I thought things were looking bad for Genta (NASDAQ:GNTA) back in May when the Food and Drug Administration's oncologic drugs advisory committee said it could not recommend Genasense for treating melanoma, given that the drug's benefits did not outweigh its toxicity. On that news, Genta's stock took a 70% hit.

Last night, the other shoe dropped. Aventis (NYSE:AVE) was Genta's partner for Genasense, but now that agreement has dissipated, with Aventis packing up and going home. It is never, ever a good sign when a pharmaceutical partner leaves. As a result, Genta's stock opened down 40% this morning and is now down 85% for the year. Ouch!

Genta tried to take the edge off of this blow by announcing top-line results from the phase 3 trial in chronic lymphocytic leukemia (CLL). While there was a benefit in adding Genasense to chemotherapy in complete or partial remissions, there was no improvement in patient survival or time-to-disease progression. Full data will be released at the American Society of Hematology meeting next month. An important piece of info revealed during the conference call this morning was that Aventis saw this data prior to ending the partnership. That leads to the question: Would Aventis have bailed out if it thought Genasense was going to be a successful drug in the treatment of CLL? Probably not.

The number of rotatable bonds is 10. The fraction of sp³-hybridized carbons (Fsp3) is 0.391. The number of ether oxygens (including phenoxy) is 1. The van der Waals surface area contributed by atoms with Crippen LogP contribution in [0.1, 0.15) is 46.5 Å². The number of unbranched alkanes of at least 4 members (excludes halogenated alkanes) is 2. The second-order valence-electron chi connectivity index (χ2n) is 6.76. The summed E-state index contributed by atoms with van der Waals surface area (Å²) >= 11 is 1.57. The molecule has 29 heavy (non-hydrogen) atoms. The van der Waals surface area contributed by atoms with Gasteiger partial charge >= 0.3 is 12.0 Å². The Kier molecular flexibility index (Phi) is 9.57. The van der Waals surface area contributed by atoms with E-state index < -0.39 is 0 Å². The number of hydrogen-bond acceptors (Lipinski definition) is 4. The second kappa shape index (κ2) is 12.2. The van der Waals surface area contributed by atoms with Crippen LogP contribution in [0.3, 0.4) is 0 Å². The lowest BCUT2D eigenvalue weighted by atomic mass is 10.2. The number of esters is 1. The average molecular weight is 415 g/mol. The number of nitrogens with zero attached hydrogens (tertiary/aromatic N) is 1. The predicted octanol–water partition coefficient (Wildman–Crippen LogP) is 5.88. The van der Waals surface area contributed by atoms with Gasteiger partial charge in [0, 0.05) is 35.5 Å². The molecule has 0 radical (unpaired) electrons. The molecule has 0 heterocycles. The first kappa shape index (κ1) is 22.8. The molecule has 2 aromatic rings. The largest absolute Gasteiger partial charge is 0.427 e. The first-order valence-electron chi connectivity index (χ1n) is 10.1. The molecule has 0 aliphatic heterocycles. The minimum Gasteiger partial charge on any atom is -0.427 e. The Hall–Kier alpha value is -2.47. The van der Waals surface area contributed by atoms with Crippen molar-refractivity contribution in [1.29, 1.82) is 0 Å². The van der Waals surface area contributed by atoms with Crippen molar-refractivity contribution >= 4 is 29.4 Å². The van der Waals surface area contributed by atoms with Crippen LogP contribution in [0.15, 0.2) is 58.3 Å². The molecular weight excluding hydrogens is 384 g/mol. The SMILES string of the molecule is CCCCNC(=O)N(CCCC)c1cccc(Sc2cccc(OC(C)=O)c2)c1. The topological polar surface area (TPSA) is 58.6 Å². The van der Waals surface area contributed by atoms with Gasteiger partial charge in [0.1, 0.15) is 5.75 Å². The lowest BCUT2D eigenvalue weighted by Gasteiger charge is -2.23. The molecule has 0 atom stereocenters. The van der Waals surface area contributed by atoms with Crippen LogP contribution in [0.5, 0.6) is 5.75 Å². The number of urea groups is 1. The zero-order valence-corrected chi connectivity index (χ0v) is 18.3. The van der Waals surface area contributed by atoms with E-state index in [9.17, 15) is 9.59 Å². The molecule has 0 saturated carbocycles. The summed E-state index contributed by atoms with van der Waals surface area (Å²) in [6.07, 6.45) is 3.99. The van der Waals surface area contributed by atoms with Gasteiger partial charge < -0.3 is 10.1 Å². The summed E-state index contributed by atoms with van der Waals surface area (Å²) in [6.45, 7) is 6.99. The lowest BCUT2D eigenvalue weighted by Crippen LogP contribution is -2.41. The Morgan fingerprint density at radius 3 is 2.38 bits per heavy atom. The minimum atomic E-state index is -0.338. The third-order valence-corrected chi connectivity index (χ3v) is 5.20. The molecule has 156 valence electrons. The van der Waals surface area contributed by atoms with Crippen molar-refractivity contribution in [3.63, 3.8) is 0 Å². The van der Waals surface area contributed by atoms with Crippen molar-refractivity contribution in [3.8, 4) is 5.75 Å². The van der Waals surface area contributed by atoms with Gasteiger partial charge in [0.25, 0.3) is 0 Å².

There are financial ramifications to Aventis' exit. At the end of its third quarter, Genta had $36.7 million cash on hand. Genta had a line of credit with Aventis and now owes Aventis $19 million by May 2005. So the company really has only $17.7 million to work with. That's a dicey situation. It's not easy to raise funds on good terms with a stock under $2. Especially when the only drug under development is of dubious value because of toxicity and efficacy concerns.

Genta is not yet out of options, but the proverbial fat lady is in back warming up.

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Fool contributor Charly Travers does not own shares of any company mentioned in this article. Charly is an analyst on the new Motley Fool Rule Breakers growth newsletter. Take a free trial, and check it out today.